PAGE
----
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Overexpression of the leptospiral lipoprotein LIC13259 in different avirulent Leptospira strains, and evaluation of their growth fitness in DMCs and immune-protective properties in mice

Grant number: 21/09160-7
Support Opportunities:Scholarships abroad - Research Internship - Doctorate
Effective date (Start): December 13, 2021
Effective date (End): June 12, 2022
Field of knowledge:Biological Sciences - Microbiology - Applied Microbiology
Principal Investigator:Ana Lucia Tabet Oller do Nascimento
Grantee:Maria Fernanda Cavenague Pereira
Supervisor: Melissa J. Caimano
Host Institution: Instituto Butantan. Secretaria da Saúde (São Paulo - Estado). São Paulo , SP, Brazil
Research place: University of Connecticut (UCONN), United States  
Associated to the scholarship:18/08131-0 - Heterologous expression of the gene LIC13259 in the saprophyte Leptospira biflexa and their acquisition capacity to evade the human immune system, BP.DR

Abstract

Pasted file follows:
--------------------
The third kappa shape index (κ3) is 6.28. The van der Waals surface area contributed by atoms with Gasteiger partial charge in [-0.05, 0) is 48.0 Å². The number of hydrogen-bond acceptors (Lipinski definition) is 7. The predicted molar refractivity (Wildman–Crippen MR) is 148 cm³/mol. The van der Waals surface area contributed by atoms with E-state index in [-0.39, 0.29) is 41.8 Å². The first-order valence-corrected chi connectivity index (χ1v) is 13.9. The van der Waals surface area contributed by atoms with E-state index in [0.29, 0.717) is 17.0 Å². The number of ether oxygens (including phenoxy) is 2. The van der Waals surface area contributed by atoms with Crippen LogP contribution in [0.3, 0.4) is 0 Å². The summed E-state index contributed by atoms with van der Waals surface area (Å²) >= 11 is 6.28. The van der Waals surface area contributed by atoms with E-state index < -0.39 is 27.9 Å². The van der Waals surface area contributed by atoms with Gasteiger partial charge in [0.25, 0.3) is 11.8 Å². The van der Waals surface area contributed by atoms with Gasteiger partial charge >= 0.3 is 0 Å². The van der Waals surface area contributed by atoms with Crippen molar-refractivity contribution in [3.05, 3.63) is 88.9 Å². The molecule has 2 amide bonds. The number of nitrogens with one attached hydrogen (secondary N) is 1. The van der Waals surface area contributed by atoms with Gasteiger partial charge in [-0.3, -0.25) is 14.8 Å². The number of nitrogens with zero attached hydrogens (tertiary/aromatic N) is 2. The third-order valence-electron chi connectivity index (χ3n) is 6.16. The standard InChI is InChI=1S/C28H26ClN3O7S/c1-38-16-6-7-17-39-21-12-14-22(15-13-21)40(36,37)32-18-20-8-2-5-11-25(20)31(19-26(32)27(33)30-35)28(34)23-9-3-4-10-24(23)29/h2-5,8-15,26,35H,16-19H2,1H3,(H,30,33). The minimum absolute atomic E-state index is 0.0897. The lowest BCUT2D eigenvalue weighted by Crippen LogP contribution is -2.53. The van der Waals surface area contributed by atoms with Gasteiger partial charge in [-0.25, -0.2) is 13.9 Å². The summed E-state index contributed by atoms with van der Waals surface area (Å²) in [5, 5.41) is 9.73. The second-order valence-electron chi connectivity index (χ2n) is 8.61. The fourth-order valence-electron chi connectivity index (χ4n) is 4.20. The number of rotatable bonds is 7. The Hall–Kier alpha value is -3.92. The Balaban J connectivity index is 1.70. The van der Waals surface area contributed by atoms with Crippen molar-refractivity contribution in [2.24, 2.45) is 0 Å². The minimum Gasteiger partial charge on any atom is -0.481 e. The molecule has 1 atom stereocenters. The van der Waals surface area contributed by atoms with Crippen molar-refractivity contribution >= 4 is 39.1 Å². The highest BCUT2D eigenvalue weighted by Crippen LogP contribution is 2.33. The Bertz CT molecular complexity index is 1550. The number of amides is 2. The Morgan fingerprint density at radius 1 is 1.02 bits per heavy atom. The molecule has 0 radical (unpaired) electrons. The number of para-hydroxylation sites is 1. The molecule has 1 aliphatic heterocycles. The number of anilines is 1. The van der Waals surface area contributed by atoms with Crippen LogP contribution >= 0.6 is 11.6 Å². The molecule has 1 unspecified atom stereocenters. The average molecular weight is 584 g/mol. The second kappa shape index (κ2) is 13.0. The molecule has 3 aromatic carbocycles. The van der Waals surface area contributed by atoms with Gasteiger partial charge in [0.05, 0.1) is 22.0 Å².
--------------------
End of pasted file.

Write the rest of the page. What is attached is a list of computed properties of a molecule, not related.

Leptospirosis is an infectious disease caused by pathogenic spirochetes of the genus Leptospira. Different mammal species, particularly rodents, act as asymptomatic carriers, shedding large number of leptospires in urine. Humans are incidental hosts and acquire the spirochetes from direct or indirect contact with contaminated urine of these animals. The availability of the whole-genome sequences for different Leptospira spp. allowed the identification of putative surface exposed proteins, potentially involved in bacterial pathogenesis. Recently, we described the leptospiral protein LIC13259 as a surface lipoprotein that contribute to adhesion, colonization and immune evasion, interacting with host components, such as laminin, plasminogen, vitronectin and the complement components C7, C8 and C9 and inhibits the membrane attack complex (MAC). In the recent years, molecular tools for genetic manipulation of Leptospira spp. have expanded considerably, helping to understand the functions of several leptospiral proteins. Heterologous protein expression in the surrogate L. biflexa is evolving as a useful approach to validate biological activity of leptospiral. This saprophyte Leptospira species has been employed as a model for genetic manipulation and gain-of-function analysis. We analyzed the gain-of-function approach by genetically fusing the lic13259 gene with three different promoters to overexpress LIC13259 in L. biflexa serovar Patoc. However, several difficulties were found during expression of the heterologous protein and translocation into the surface of L. biflexa. Therefore, in this project, we will take advantage of two attenuated LPS mutant strains of L. interogans serovar Manilae available in Dr. Caimano's lab. The strains M895 and M1352, which express a defective LPS will be used to overexpress LIC13259 and validate its function and subcellular localization. Currently, Golden Syrian Hamsters are the most commonly used animal model for virulence test of Leptospira isolates and cultures, investigate aspects of pathogenesis, screen mutant strains for virulence and evaluate vaccine candidates. The C3H/HeJ mice strain is a tlr4-/- KO strain that is more susceptible to leptospiral infection than its wild-type parent strain. Collaborators at UConn Health have developed a C3H/HeJ mice model for leptospiral chronic colonization in which the animals are consistently infected and shed high number of leptospires in urine (up to 108/ml) for a long period of time. Thus, another major aim of this project is to establish the C3H/HeJ mice model of infection as a model for vaccine efficacy evaluation, where the major expected outcome will be preventing leptospirosis shedding in urine after vaccination. (AU)

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